Once the investigation is complete, an investigation summary is compiled and, along with the application, submitted to a County Police lieutenant, the Chief Inspector of Administrative Services, and the Commissioner or a Deputy Commissioner for review. (State Defs.' 56.1 ¶ 21; Pls.' Resp. 56.1 ¶ 21.) Based upon that review, the Chief Inspector and Commissioner or Deputy Commissioner generate a recommendation as to whether the full-carry permit should be approved or disapproved, ( see, e.g., Pls.' MSJ Exs. C, E, G), 4 and the file is submitted to a state licensing officer 5 for a final determination, (State Defs.' 56.1 ¶ 22; Pls.' Resp. 56.1 ¶ 22). Licensing officers have considerable discretion in deciding whether to grant a license application, see, e.g., Vale v. Eidens, 290 A.D.2d 612, 735 N.Y.S.2d 650, 652 (3d Dep't 2002); Kaplan, 673 N.Y.S.2d at 68; Fromson v. Nelson, 178 A.D.2d 479, 577 N.Y.S.2d 417, 417 (2d Dep't 1991); Marlow v. Buckley, 105 A.D.2d 1160, 482 N.Y.S.2d 183, 184 (4th Dep't 1984), particularly in determining whether an applicant has demonstrated “proper cause” under Section 400.00(2)(f), see Bach, 408 F.3d at 79–80 & n. 8, and their decisions will not be disturbed unless determined to be arbitrary and capricious, O'Brien v. Keegan, 87 N.Y.2d 436, 439–40, 639 N.Y.S.2d 1004, 663 N.E.2d 316 (1996).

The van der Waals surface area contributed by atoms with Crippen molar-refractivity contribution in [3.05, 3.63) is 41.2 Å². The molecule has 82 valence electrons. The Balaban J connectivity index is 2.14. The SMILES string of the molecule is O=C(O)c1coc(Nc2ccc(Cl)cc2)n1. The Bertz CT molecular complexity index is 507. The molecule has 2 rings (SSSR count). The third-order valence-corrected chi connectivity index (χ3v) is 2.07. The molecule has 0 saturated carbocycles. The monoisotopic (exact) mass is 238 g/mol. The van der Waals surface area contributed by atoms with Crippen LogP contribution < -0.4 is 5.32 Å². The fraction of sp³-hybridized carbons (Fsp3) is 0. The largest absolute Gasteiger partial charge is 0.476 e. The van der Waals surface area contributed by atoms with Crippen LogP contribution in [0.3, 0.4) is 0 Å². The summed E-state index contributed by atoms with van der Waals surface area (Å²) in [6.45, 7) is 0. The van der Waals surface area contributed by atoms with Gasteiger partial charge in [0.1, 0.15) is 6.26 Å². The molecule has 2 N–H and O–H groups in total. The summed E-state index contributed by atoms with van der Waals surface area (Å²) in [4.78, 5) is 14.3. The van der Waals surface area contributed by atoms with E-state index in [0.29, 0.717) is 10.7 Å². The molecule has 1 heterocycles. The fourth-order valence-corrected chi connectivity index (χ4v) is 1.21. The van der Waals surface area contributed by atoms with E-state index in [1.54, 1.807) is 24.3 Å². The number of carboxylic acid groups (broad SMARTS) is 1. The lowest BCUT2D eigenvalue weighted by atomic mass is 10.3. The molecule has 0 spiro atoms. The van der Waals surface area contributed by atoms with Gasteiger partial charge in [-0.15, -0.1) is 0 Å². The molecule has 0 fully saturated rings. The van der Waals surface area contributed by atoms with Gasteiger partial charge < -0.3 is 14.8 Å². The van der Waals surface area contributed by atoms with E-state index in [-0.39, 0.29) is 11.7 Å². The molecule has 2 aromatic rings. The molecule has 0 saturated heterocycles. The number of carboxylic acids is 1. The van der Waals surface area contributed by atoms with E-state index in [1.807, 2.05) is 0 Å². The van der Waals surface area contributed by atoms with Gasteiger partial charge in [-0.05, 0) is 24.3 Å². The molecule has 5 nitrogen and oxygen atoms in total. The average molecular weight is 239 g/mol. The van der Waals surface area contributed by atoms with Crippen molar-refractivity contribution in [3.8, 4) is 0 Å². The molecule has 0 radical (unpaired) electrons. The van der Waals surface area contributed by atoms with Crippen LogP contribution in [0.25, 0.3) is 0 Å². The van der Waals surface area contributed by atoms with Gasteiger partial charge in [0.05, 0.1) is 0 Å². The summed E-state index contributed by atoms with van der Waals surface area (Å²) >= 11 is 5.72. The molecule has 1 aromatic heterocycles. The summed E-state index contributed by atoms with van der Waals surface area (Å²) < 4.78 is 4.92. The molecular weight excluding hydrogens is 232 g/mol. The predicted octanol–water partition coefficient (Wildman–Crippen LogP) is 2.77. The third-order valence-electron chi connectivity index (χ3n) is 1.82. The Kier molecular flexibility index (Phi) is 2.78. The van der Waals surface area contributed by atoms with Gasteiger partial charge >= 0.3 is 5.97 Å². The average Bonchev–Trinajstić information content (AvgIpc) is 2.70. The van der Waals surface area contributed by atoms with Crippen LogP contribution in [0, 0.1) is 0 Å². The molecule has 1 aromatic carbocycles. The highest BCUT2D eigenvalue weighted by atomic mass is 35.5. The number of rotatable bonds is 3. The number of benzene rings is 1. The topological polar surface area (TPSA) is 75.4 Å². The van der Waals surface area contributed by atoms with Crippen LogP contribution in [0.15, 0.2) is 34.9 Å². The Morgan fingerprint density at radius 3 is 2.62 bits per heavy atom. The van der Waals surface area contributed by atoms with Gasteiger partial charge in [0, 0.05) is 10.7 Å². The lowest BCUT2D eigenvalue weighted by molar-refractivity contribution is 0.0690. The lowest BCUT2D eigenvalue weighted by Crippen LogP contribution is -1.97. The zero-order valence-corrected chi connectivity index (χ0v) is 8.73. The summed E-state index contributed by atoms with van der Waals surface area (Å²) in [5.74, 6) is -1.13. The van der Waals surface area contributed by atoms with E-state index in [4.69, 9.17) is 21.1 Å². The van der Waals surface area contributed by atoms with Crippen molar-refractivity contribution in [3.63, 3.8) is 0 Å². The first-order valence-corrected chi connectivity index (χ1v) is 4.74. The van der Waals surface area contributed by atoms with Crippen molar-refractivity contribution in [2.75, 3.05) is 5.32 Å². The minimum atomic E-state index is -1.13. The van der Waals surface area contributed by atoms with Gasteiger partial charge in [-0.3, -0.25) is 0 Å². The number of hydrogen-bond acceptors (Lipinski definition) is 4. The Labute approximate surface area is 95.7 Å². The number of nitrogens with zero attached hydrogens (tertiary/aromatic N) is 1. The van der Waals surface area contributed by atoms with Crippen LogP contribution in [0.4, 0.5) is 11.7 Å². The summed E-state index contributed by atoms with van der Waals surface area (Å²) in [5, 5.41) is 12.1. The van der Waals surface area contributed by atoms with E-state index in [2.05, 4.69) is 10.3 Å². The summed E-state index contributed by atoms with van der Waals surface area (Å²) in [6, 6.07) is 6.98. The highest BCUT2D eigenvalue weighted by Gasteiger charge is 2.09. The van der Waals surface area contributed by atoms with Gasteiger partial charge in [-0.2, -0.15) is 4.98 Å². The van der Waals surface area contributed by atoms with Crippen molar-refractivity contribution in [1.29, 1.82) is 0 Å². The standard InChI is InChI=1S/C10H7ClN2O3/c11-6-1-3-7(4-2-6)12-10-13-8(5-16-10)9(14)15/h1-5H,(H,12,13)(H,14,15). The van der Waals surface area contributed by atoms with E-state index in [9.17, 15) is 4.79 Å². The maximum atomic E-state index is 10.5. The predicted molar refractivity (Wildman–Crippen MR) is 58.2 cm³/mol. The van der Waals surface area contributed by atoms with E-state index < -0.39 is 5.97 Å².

B. The Parties